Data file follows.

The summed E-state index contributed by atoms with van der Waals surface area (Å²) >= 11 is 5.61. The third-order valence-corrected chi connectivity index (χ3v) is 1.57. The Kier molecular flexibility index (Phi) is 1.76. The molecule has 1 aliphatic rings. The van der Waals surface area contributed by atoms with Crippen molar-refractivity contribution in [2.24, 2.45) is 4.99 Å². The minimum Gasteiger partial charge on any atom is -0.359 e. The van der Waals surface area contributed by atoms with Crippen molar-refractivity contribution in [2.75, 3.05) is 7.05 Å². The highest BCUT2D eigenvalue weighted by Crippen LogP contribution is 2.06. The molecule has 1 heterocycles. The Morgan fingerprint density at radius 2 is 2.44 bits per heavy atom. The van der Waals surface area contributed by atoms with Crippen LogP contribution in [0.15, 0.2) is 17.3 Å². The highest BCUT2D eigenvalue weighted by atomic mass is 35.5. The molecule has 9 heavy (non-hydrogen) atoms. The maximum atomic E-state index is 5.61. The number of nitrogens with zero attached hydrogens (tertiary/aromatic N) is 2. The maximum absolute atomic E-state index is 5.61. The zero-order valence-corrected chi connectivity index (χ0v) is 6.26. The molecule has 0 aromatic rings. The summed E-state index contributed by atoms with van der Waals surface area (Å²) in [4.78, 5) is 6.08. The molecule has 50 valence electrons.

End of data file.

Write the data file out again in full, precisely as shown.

The summed E-state index contributed by atoms with van der Waals surface area (Å²) >= 11 is 5.61. The third-order valence-corrected chi connectivity index (χ3v) is 1.57. The Kier molecular flexibility index (Phi) is 1.76. The molecule has 1 aliphatic rings. The van der Waals surface area contributed by atoms with Crippen molar-refractivity contribution in [2.24, 2.45) is 4.99 Å². The minimum Gasteiger partial charge on any atom is -0.359 e. The van der Waals surface area contributed by atoms with Crippen molar-refractivity contribution in [2.75, 3.05) is 7.05 Å². The highest BCUT2D eigenvalue weighted by Crippen LogP contribution is 2.06. The molecule has 1 heterocycles. The Morgan fingerprint density at radius 2 is 2.44 bits per heavy atom. The van der Waals surface area contributed by atoms with Crippen LogP contribution in [0.15, 0.2) is 17.3 Å². The highest BCUT2D eigenvalue weighted by atomic mass is 35.5. The molecule has 9 heavy (non-hydrogen) atoms. The maximum atomic E-state index is 5.61. The number of nitrogens with zero attached hydrogens (tertiary/aromatic N) is 2. The maximum absolute atomic E-state index is 5.61. The zero-order valence-corrected chi connectivity index (χ0v) is 6.26. The molecule has 0 aromatic rings. The summed E-state index contributed by atoms with van der Waals surface area (Å²) in [4.78, 5) is 6.08. The molecule has 50 valence electrons.